So we changed the model and allowed you instead to put something out there, and we will handle connecting it to people who might know you. And add that little bit of context, because that little bit of context really, really matters and it means something. We added the friend, to show that this is someone you know, someone who's potentially in your life.

And then when you have anonymity, and you have people endorsing things because it resonates with them -- not because they're putting their name on it but because that's actually how they might feel or there's something there -- then it spreads to your friends. That was the distribution model, that was the spreading of ideas that I hoped for.

You'll see this thing where people will come on, and they're connected to a few friends, and one or two of their friends will like that thing, and then it gains in popularity and it grows and grows and grows. And you end up with these people that will literally publicly go on Twitter and be like, "This is my post and it has 2,000 likes."

My mom has one post with 4,000 likes now. They've never had that kind of engagement in their life. These are people with 100 followers on Twitter. So that idea that it creates a meritocracy of ideas is very, very unique, and I love the idea that it just starts with your own community.

I worked a long time ago on Google+, I was there at the very beginning, and the concept of circles was always interesting to me. But in general, we're so complex and there's so much context in our subconscious that we can't manage the deep complexity of relationships, especially digitally. You can't put people in groups and move them out. So instead of tying your posts together, why not with every post you create you can be whatever personality you want to be? You can change who you really are for each post. That kind of inverts the whole model.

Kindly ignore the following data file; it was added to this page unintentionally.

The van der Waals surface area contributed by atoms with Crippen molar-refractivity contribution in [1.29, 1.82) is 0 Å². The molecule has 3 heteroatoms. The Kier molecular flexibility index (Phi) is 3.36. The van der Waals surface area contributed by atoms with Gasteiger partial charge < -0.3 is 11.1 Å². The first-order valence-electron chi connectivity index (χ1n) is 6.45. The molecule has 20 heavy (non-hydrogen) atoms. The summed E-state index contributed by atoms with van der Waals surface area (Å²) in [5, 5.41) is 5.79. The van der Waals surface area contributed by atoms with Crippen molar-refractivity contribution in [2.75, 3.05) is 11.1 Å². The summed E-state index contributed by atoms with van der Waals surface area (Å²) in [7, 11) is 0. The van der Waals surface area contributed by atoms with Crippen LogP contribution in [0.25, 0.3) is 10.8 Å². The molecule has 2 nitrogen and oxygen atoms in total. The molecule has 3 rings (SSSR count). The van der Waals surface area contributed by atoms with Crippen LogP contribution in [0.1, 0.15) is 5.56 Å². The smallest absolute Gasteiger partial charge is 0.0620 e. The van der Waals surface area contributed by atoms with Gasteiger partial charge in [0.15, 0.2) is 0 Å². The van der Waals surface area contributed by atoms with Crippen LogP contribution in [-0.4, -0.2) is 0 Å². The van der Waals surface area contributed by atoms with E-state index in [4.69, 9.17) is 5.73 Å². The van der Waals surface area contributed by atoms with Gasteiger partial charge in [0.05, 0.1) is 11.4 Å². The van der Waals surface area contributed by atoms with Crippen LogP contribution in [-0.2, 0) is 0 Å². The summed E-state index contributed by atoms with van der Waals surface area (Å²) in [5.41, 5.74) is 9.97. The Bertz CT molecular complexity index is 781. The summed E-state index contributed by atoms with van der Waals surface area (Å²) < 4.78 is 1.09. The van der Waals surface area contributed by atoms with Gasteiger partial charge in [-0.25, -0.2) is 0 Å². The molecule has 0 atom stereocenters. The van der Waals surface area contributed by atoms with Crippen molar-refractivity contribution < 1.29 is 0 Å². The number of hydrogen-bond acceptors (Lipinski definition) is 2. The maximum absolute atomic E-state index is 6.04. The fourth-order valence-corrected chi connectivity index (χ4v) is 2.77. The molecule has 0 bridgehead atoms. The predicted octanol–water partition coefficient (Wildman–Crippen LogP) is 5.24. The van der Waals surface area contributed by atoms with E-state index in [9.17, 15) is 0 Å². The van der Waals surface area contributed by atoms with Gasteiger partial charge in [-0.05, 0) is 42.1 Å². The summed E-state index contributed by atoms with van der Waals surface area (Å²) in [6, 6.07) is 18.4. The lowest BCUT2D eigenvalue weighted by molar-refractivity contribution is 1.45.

What does Secret look like without Friends? Just Friends of Friends and Strangers, since the nature of the hack was to exploit those relationships.
Byttow: I think [Friends] is a really important aspect of Secret. We're committed to making that aspect of it work because it's so powerful. That's a product and a technical challenge. I don't have a good answer for that because it's not an option at this point.

Any secrets you wouldn't share on Secret?
Byttow: (Long pause.) Interesting question. I think there are things that are important to keep to ourselves. You have to go back and look at the intent as to why you want to share something online. I generally use Secret to share what I'm feeling that moment, or to, you know, understand myself more deeply.

What we're trying to do with Secret is create more honesty and empathy and ultimately awareness in the world -- certainly self-awareness.

What kinds of secrets should people not share on Secret?
Byttow: First of all, you have to define what a secret means. I put the general concept of a secret, or the things that can be shared, into three buckets:

One is gossip, which you need only a third party to share. Two people talking about something else. That's among all social networks, or life in general. There's private thoughts, the things that you don't feel you'll be judged for, but you don't really share. And then there's secrets, things you keep to yourself that you think you may be judged for. I think Secret can cover that spectrum.